In our time ernest hemingway on the quai at smyrna



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IN OUR TIME

ERNEST HEMINGWAY

ON THE QUAI AT SMYRNA

The STRANGE thing was, he said, how they screamed every night at midnight. I do not know why they screamed at that time. We were in the harbor and they were all on the pier and at midnight they started screaming. We used to turn the searchlight on them to quiet them. That always did the trick. We'd run the searchlight up and down over them two or three times and they stopped it. One time I was senior officer on the pier and a Turkish officer came up to me in a frightful rage because one of our sailors had been most insulting to him. So I told him the fellow would be sent on ship and be most severely punished. I asked him to point him out. So he pointed out a gunner's mate, most inoffensive chap. Said he'd been most frightfully and repeatedly insulting; talking to me through an interpreter. I couldn't imagine how the gunner's mate knew enough Turkish to be insulting. I called him over and said, "And just in case you should have spoken to any Turkish officers."

"I haven't spoken to any of them, sir."

"I'm quite sure of it," I said, "but you'd best go on board ship and not come ashore again for the rest of the day."

Then I told the Turk the man was being sent on board ship and would be most severely dealt with. Oh most rigorously. He felt topping about it. Great friends we were.

The worst, he said, were the women with dead babies. You couldn't get the women to give up their dead babies. They'd have babies dead for six days. Wouldn't give them up. Nothing you could do about it. Had to take them away finally. Then there was an old lady, most extraordinary case. I told it to a doctor and he said I was lying. We were clearing them off the pier, had to clear off the dead ones, and this old woman was lying on a sort of litter. They said, "Will you have a look at her, sir?" So I had a look at her and just then she died and went absolutely stiff. Her legs drew up and she drew up from the waist and went quite rigid. Exactly as though she had been dead over night. She was quite dead and absolutely rigid. I told a medical chap about it and he told me it was impossible.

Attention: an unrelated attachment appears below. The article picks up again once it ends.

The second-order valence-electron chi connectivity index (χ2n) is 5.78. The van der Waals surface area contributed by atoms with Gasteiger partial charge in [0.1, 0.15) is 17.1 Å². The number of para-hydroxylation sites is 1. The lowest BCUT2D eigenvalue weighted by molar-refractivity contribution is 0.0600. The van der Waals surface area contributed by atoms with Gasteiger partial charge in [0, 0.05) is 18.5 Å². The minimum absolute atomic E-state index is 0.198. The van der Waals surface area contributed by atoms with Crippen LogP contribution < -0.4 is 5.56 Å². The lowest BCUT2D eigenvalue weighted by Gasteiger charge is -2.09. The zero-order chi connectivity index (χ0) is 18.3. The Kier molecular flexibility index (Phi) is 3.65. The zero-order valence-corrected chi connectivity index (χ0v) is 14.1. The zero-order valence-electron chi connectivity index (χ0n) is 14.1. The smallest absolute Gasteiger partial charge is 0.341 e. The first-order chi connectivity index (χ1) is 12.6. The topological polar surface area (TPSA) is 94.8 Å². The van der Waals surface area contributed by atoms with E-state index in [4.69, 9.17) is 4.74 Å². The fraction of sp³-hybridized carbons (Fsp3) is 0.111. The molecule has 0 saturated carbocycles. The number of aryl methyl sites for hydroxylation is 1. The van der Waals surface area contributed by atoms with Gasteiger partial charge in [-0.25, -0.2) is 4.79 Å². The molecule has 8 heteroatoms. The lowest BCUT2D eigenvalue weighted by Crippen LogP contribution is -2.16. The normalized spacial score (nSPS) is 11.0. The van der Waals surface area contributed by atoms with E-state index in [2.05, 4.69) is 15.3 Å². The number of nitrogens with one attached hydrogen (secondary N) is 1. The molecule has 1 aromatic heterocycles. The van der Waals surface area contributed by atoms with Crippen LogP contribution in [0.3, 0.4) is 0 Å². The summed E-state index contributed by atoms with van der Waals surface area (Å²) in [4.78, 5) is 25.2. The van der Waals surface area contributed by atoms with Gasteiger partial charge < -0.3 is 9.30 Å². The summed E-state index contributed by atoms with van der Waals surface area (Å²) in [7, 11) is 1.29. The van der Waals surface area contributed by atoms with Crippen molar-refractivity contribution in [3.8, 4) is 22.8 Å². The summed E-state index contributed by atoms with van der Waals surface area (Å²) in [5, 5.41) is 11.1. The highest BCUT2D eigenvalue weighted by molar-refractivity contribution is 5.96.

They were all out there on the pier and it wasn't at all like an earthquake or that sort of thing because they never knew about the Turk. They never knew what the old Turk would do. You remember when they ordered us not to come in to take off anj more? I had the wind up when we came in that morning. He had any amount of batteries and could have blown us clean out of the water. We were going to come in, run close along the pier, let go the front and rear anchors and then shell the Turkish quarter of the town. They would have blown us out of the water but we would have blown the town simply to hell. They just fired a few blank charges at us as we came in. Kemal came down and sacked the Turkish comman­der. For exceeding his authority or some such thing. He got a bit above himself. It would have been the hell of a mess.

You remember the harbor. There were plenty of nice things floating around in it. That was the only time in my life I got so I dreamed about things. You didn't mind the women who were having babies as you did those with the dead ones. They had them all right. Surprising how few of them died. You just covered them over with something and let them go to it. They'd always pick out the darkest place in the hold to have them. None of them minded anything once they got off the pier.